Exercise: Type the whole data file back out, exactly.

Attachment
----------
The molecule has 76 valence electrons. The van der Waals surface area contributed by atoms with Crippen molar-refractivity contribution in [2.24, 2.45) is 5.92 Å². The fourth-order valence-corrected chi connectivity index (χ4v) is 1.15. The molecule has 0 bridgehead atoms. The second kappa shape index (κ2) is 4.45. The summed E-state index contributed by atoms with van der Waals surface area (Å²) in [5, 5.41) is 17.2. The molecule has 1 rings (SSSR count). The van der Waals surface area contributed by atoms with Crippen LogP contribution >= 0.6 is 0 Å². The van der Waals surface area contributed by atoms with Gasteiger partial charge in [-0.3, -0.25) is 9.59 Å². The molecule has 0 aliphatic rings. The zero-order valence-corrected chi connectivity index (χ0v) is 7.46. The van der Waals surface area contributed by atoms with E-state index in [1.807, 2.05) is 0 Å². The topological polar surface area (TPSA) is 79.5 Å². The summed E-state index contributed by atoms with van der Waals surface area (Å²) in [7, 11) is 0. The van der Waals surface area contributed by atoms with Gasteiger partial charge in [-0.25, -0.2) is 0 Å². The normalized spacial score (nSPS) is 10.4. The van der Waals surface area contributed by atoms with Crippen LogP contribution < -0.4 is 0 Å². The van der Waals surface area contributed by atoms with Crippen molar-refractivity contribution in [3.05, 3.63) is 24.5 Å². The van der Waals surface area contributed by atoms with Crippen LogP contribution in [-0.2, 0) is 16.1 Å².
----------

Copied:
The molecule has 76 valence electrons. The van der Waals surface area contributed by atoms with Crippen molar-refractivity contribution in [2.24, 2.45) is 5.92 Å². The fourth-order valence-corrected chi connectivity index (χ4v) is 1.15. The molecule has 0 bridgehead atoms. The second kappa shape index (κ2) is 4.45. The summed E-state index contributed by atoms with van der Waals surface area (Å²) in [5, 5.41) is 17.2. The molecule has 1 rings (SSSR count). The van der Waals surface area contributed by atoms with Crippen LogP contribution >= 0.6 is 0 Å². The van der Waals surface area contributed by atoms with Gasteiger partial charge in [-0.3, -0.25) is 9.59 Å². The molecule has 0 aliphatic rings. The zero-order valence-corrected chi connectivity index (χ0v) is 7.46. The van der Waals surface area contributed by atoms with E-state index in [1.807, 2.05) is 0 Å². The topological polar surface area (TPSA) is 79.5 Å². The summed E-state index contributed by atoms with van der Waals surface area (Å²) in [7, 11) is 0. The van der Waals surface area contributed by atoms with Gasteiger partial charge in [-0.25, -0.2) is 0 Å². The normalized spacial score (nSPS) is 10.4. The van der Waals surface area contributed by atoms with Crippen LogP contribution < -0.4 is 0 Å². The van der Waals surface area contributed by atoms with Crippen molar-refractivity contribution in [3.05, 3.63) is 24.5 Å². The van der Waals surface area contributed by atoms with Crippen LogP contribution in [-0.2, 0) is 16.1 Å².